Default is a dirty word, but how many Silicon Valley home buyers and sellers understand what a it is? Consumers often confuse the term default with cancelling the sale at any time – even backing out of a contract during the contingency period for a legitimate reason. Buyers cancelling during the contingency period is very easy to do in most cases and is very seldom a default.
Default is a strong word which refers to a failure to do something promised in contract or not doing it on time; we sometimes call it “non-performance”. In the purchase agreement, buyers and sellers both make promises to do certain things within a certain time frame, so either one could potentially default.
Defaults don’t always cause the sale to not go through, but they can cause a delay and it may harm the other party – at the very least, not fulfilling the promises of the contract adds unnecessary stress and drama to real estate transactions, which are already, in & of themselves, stressful.
Home buyer defaults
For instance, the following items are areas where a buyer could default (not an exhaustive list):
- not putting the initial deposit (good faith deposit) into escrow on time
- cancelling the sale after removing all contingencies or without cause allowed by the contract
- not removing contingencies on time (or possibly ignoring other deadlines)
- not completing loan papers on time
- not returning the signed disclosures on time
- not bringing “good funds” to escrow in time for closing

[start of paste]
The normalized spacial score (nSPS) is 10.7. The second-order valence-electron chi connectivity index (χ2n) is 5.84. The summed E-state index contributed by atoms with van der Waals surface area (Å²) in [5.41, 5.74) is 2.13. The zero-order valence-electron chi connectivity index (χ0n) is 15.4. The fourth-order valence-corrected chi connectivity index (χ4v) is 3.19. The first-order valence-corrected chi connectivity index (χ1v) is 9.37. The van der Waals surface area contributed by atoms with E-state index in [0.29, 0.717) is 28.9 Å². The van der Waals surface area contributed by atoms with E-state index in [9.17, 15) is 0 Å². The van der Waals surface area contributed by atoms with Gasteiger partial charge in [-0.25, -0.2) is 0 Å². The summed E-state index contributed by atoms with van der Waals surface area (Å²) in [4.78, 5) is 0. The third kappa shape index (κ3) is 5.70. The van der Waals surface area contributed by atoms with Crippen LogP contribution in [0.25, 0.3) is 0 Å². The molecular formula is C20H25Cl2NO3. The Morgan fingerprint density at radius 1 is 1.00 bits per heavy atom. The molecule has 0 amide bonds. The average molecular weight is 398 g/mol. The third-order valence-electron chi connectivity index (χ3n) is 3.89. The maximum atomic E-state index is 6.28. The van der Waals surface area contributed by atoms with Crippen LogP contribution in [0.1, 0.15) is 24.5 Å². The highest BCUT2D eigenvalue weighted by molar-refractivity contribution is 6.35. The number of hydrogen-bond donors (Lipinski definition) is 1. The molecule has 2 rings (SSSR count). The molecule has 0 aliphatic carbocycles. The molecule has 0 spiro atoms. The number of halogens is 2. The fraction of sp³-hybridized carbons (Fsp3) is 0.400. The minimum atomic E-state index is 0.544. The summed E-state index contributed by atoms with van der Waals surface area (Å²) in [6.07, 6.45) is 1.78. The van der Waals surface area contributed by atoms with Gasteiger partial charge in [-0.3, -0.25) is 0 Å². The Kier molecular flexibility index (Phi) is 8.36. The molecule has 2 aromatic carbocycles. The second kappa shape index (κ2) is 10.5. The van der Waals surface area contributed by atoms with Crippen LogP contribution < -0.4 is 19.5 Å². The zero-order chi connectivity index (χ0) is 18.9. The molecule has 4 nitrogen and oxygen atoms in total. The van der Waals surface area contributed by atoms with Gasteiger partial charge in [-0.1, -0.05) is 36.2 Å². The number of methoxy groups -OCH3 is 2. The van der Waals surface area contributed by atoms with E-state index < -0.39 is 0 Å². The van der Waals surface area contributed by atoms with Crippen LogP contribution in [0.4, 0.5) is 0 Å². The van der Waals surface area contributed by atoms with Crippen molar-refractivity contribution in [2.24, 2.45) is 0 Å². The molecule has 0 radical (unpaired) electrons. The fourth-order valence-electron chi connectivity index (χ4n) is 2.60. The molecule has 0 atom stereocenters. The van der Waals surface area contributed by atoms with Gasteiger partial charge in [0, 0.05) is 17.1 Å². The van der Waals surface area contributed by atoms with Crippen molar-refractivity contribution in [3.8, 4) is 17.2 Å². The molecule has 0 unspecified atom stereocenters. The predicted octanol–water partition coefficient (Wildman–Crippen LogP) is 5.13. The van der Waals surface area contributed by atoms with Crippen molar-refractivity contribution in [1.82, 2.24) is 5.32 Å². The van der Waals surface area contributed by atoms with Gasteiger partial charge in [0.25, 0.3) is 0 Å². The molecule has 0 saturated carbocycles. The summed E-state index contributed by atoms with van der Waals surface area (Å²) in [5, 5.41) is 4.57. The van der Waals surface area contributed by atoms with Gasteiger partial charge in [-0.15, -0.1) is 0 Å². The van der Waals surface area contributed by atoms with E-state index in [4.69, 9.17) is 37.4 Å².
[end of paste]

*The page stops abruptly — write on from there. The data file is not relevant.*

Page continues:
Missing contingency removal deadlines may be a default. For instance, the PRDS contract states on page 1 of that agreement:
BUYER’S FUNDS: Buyer represents that all funds, including deposits, cash balance, and closing costs, will be readily available as “good funds” (as determined by Escrow Holder) at the time of payment. Obtaining these funds is not a contingency of this Contract.
The loan approval, though, may be indirectly tied to whether or not the buyer liquidates stocks or other accounts to provide the down payment. What happens if the loan is fully approved except for the verification of this down payment? The buyer’s job is to have the funds available so that obtaining them later does not cause a delay. If a delay is caused because the buyer didn’t get the funds ready on time, that is a buyer default.
Not every default is an equally grave problem, of course. In the case above, the buyer can go ahead and remove the loan contingency and continue to liquidate the down payment assets (which should have been done much earlier in the escrow). BUT, if the buyer does not complete the sale due to a problem with getting those funds, his or her good faith deposit will be at risk via the liquidated damages clause because getting those funds is not a contingency.
Home seller defaults
Sellers, too, can be guilty of defaulting on contractual promises. Here are some areas in which a seller could default:
- not moving out on time
- not providing completed disclosures or reports on time
- not having work done which was contractually required (such as pest work or repairs)
- not keeping the power & water on for inspections and final walk through
- not providing the loan payoff information, or any other required information, in a timely manner to the title company (escrow)
- causing a delay in closing due to not signing off on time
- refusing to schedule or attend a sign off to sign the closing papers
In Silicon Valley, there are two purchase agreement forms in use: the California Association of Realtors (CAR) contract and the Peninsula Regional Data Service (PRDS) contract. Generally speaking, the PRDS & CAR contracts are similar on many points. They are not so similar in the treatment of defaults, though.
What does the contract say about defaults?
Oddly, the CAR contract only mentions the word default twice, and in both cases the topic is a buyer’s default, first in the liquidated damages paragraph (25) and next in the other terms & conditions paragraph (27).
Paragraph 25: “If Buyer fails to complete this purchase because of Buyer’s default, Seller shall retain, as liquidated damages, the deposit actually paid.”